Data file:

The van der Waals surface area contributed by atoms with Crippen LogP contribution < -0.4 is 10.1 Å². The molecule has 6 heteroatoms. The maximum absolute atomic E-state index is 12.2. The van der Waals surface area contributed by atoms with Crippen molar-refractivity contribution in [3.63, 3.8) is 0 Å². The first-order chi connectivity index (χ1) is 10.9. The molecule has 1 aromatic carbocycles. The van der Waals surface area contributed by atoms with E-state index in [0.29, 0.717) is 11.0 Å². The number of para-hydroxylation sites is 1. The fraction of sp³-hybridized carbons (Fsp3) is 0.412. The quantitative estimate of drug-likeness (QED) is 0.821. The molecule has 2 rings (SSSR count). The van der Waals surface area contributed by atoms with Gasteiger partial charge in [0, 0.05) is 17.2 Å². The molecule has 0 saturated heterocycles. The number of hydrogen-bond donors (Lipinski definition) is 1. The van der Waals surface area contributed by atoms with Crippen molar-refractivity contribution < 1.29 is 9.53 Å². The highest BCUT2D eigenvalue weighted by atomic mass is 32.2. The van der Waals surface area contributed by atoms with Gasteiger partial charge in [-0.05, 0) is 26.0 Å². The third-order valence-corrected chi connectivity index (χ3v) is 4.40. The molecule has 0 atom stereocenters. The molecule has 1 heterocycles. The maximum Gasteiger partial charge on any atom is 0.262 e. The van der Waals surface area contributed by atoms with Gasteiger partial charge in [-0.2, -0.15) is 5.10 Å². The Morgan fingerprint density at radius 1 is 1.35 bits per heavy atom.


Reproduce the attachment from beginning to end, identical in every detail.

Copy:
The van der Waals surface area contributed by atoms with Crippen LogP contribution < -0.4 is 10.1 Å². The molecule has 6 heteroatoms. The maximum absolute atomic E-state index is 12.2. The van der Waals surface area contributed by atoms with Crippen molar-refractivity contribution in [3.63, 3.8) is 0 Å². The first-order chi connectivity index (χ1) is 10.9. The molecule has 1 aromatic carbocycles. The van der Waals surface area contributed by atoms with E-state index in [0.29, 0.717) is 11.0 Å². The number of para-hydroxylation sites is 1. The fraction of sp³-hybridized carbons (Fsp3) is 0.412. The quantitative estimate of drug-likeness (QED) is 0.821. The molecule has 2 rings (SSSR count). The van der Waals surface area contributed by atoms with Gasteiger partial charge in [0, 0.05) is 17.2 Å². The molecule has 0 saturated heterocycles. The number of hydrogen-bond donors (Lipinski definition) is 1. The van der Waals surface area contributed by atoms with Crippen molar-refractivity contribution < 1.29 is 9.53 Å². The highest BCUT2D eigenvalue weighted by atomic mass is 32.2. The van der Waals surface area contributed by atoms with Gasteiger partial charge in [-0.05, 0) is 26.0 Å². The third-order valence-corrected chi connectivity index (χ3v) is 4.40. The molecule has 0 atom stereocenters. The molecule has 1 heterocycles. The maximum Gasteiger partial charge on any atom is 0.262 e. The van der Waals surface area contributed by atoms with Gasteiger partial charge in [-0.2, -0.15) is 5.10 Å². The Morgan fingerprint density at radius 1 is 1.35 bits per heavy atom.